Some versioned storage program?

Xin LI delphij at
Sat Mar 22 00:57:56 UTC 2008

Giorgos Keramidas wrote:
> On Fri, 21 Mar 2008 16:10:22 -0700, Xin LI <delphij at> wrote:
>> Hi, folks,
>> I'm looking for some versioned storage program that can fulfill the
>> following requirements:
>>  - Open source/Free Software that can run on FreeBSD, or not far
>>    (i.e. on other POSIX OS)
>>  - Support of atomic commit/rollback.
>>  - Fast checkin time (At least,  when added/changed files are explicitly
>>    specified).
>>  - Fast update time (i.e. something like 'cvsup -s' that makes it
>>    possible to trust bookkeeping file rather than stat'ing every files)
>>  - Scalable for a large number of files, directories and revisions. Say,
>>    it is not acceptable for it to store a zillion of revisions as
>>    individual files within one directory.
>>  - Ideally it can support some sort of "hook" functions upon commit so
>>    that changes can be notified in some way such as e-mail.
>>  - Ideally it can support fast export of a snapshot for HEAD and
>>    "nearby" revision like HEAD - 1, etc.
>> I think what I need is some SCM software like subversion or hg, but I do
>> not know if there is some superior stuff that matches these requirements
>> better.  Any other suggestions?
> Before you start using Hg, Git or Subversion it may be worth
> experimenting a bit with them.  My apologies if you _have_ already and
> the previous sentence sounds patronising.  All I'm saying is that they
> all have a fair share of good, not so good, or even bad aspects.  So it
> would be nice to have tried them all a bit and pick the one that seems
> like the best fit for the job at hand :)

Ah...  Ok I think I should have mentioned the purpose of the system.  It 
is supposed to be used in a CMS system, and the storage program will be 
used as one auxiliary backend where rendered pages are being stored.

> To provide a few starting points:
> - Subversion, Git and Hg, all run on FreeBSD
> - They support 'changesets' as the basic model of storing commits
> - Commit speed varies a bit.  For locally stored 'workspaces', Git and
>   Hg seem to be more or less equally fast, with Subversion being a close
>   second
> - Update times tend to vary a bit too.  Hg and Git will blow Subversion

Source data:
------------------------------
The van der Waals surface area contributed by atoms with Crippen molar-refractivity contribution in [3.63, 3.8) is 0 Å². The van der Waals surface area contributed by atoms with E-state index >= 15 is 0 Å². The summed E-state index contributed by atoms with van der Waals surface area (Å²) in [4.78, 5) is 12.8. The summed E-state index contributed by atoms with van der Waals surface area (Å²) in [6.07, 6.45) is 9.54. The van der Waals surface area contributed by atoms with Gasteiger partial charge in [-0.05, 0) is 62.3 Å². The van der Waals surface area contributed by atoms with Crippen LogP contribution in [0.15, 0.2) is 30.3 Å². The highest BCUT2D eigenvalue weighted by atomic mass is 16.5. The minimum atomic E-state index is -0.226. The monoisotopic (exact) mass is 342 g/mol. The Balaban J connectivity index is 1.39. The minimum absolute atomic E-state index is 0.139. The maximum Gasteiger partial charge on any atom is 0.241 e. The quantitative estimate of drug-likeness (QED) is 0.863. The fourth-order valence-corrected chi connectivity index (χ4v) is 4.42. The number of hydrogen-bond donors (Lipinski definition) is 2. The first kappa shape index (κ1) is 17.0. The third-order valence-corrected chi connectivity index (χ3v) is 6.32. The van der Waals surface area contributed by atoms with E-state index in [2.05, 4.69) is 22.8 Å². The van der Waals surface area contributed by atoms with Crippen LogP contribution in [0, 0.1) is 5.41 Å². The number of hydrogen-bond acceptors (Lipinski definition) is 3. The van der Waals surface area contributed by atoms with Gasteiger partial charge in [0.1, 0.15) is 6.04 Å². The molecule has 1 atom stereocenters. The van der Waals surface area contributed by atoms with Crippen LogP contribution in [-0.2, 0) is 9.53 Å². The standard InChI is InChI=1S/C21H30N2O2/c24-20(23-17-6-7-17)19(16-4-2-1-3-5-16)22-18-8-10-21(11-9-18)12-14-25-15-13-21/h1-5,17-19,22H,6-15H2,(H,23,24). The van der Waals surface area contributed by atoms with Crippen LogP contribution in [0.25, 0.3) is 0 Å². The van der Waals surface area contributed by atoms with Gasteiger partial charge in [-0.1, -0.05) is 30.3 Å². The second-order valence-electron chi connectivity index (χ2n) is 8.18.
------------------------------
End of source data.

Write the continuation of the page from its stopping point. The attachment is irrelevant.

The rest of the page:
>   away on locally stored repositories, but they might suck a bit on NFS
>   workspaces
> - Storing individual revisions as 'a zillion directory entries in a
>   single tree' seem to point at Subversion.  Have you already tried it,
>   and found that it doesn't scale for your sort of work?  It is used by
>   many large-ish projects, so it would be surprising but not unrealistic
>   to have scalability issues after a few million commits
> - Hooks _are_ supported by Subversion, Git and Hg (others too)
> - Checkout speed (and `export' speed) is pretty fast in Git and Hg.
>   Subversion is a bit slower, but still usable.  Changeset support is a
>   nice feature, because it doesn't matter if your `export' run takes 1.5
>   minutes instead of 20 seconds.  When a given changeset is exported in
>   any of svn/git/hg you _never_ get a mix of file revisions from
>   changesets ${FOO} ... ${FOO+j} for some arbitrarily random value of
>   'j', because 'j+k' commits happened in the mean time.
> Before you _do_ embark on the journey of using a VCS for storing a bunch
> of files, it would be nice to stop for a moment and consider if you need
> one.  If you do, there _are_ options, and they are definitely not
> limited to the three systems mentioned so far.

Thanks for all these information.  I have tried svn and hg but neither 
is "just fit" and both have good stuff and drawbacks.  I have even tried 
to use cvsup/cvs in a small system when I was in university and it 
served them well for many years, however I think it would not work well 
for larger systems.

For now I am more inclined to use hg (if not using some home grown 
system as this is not exactly source code version management and a lot 
of complexity can be thus just skipped) but I think I need to find out 
how well it would work with 'pull+update' on large repositories, the 
largest hg repository I am aware of right now, is less than 1GB and the 
potential size of the repository I would use will be larger than that 
and grow from time to time.

I think it's a good point that speed would vary when the repository is 
being stored locally (git and hg) and remotely (svn), also speed of 
synchronization between several hosts would be important as well.

Xin LI <delphij at>
FreeBSD - The Power to Serve!

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